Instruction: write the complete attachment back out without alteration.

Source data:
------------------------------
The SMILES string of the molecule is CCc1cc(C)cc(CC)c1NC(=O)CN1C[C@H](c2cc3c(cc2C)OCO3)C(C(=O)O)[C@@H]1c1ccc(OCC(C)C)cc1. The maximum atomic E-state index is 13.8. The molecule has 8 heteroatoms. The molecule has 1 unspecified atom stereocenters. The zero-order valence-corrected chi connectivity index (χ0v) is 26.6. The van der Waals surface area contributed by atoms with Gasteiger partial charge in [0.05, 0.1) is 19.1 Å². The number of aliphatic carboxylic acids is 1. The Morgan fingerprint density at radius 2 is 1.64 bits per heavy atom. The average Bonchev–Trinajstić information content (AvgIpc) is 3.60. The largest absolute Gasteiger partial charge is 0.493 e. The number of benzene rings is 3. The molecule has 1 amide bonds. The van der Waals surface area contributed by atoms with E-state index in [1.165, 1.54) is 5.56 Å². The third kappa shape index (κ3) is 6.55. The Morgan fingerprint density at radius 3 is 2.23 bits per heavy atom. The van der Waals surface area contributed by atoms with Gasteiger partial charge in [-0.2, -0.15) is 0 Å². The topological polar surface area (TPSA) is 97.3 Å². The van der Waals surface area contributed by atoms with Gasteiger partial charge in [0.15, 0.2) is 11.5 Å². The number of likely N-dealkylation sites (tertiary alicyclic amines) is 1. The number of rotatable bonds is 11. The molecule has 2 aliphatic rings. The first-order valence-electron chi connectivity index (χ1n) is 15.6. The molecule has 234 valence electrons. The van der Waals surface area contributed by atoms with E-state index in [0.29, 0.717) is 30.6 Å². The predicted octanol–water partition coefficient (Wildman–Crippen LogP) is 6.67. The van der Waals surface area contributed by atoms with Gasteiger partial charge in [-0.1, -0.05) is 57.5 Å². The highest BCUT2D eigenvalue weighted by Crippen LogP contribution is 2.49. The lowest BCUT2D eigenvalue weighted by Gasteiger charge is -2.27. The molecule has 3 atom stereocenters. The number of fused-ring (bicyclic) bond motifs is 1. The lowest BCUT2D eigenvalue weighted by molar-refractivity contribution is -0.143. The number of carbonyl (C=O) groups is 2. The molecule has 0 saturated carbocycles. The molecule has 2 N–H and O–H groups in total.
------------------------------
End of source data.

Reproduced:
The SMILES string of the molecule is CCc1cc(C)cc(CC)c1NC(=O)CN1C[C@H](c2cc3c(cc2C)OCO3)C(C(=O)O)[C@@H]1c1ccc(OCC(C)C)cc1. The maximum atomic E-state index is 13.8. The molecule has 8 heteroatoms. The molecule has 1 unspecified atom stereocenters. The zero-order valence-corrected chi connectivity index (χ0v) is 26.6. The van der Waals surface area contributed by atoms with Gasteiger partial charge in [0.05, 0.1) is 19.1 Å². The number of aliphatic carboxylic acids is 1. The Morgan fingerprint density at radius 2 is 1.64 bits per heavy atom. The average Bonchev–Trinajstić information content (AvgIpc) is 3.60. The largest absolute Gasteiger partial charge is 0.493 e. The number of benzene rings is 3. The molecule has 1 amide bonds. The van der Waals surface area contributed by atoms with E-state index in [1.165, 1.54) is 5.56 Å². The third kappa shape index (κ3) is 6.55. The Morgan fingerprint density at radius 3 is 2.23 bits per heavy atom. The van der Waals surface area contributed by atoms with Gasteiger partial charge in [-0.2, -0.15) is 0 Å². The topological polar surface area (TPSA) is 97.3 Å². The van der Waals surface area contributed by atoms with Gasteiger partial charge in [0.15, 0.2) is 11.5 Å². The number of likely N-dealkylation sites (tertiary alicyclic amines) is 1. The number of rotatable bonds is 11. The molecule has 2 aliphatic rings. The first-order valence-electron chi connectivity index (χ1n) is 15.6. The molecule has 234 valence electrons. The van der Waals surface area contributed by atoms with E-state index in [0.29, 0.717) is 30.6 Å². The predicted octanol–water partition coefficient (Wildman–Crippen LogP) is 6.67. The van der Waals surface area contributed by atoms with Gasteiger partial charge in [-0.1, -0.05) is 57.5 Å². The highest BCUT2D eigenvalue weighted by Crippen LogP contribution is 2.49. The lowest BCUT2D eigenvalue weighted by Gasteiger charge is -2.27. The molecule has 3 atom stereocenters. The number of fused-ring (bicyclic) bond motifs is 1. The lowest BCUT2D eigenvalue weighted by molar-refractivity contribution is -0.143. The number of carbonyl (C=O) groups is 2. The molecule has 0 saturated carbocycles. The molecule has 2 N–H and O–H groups in total.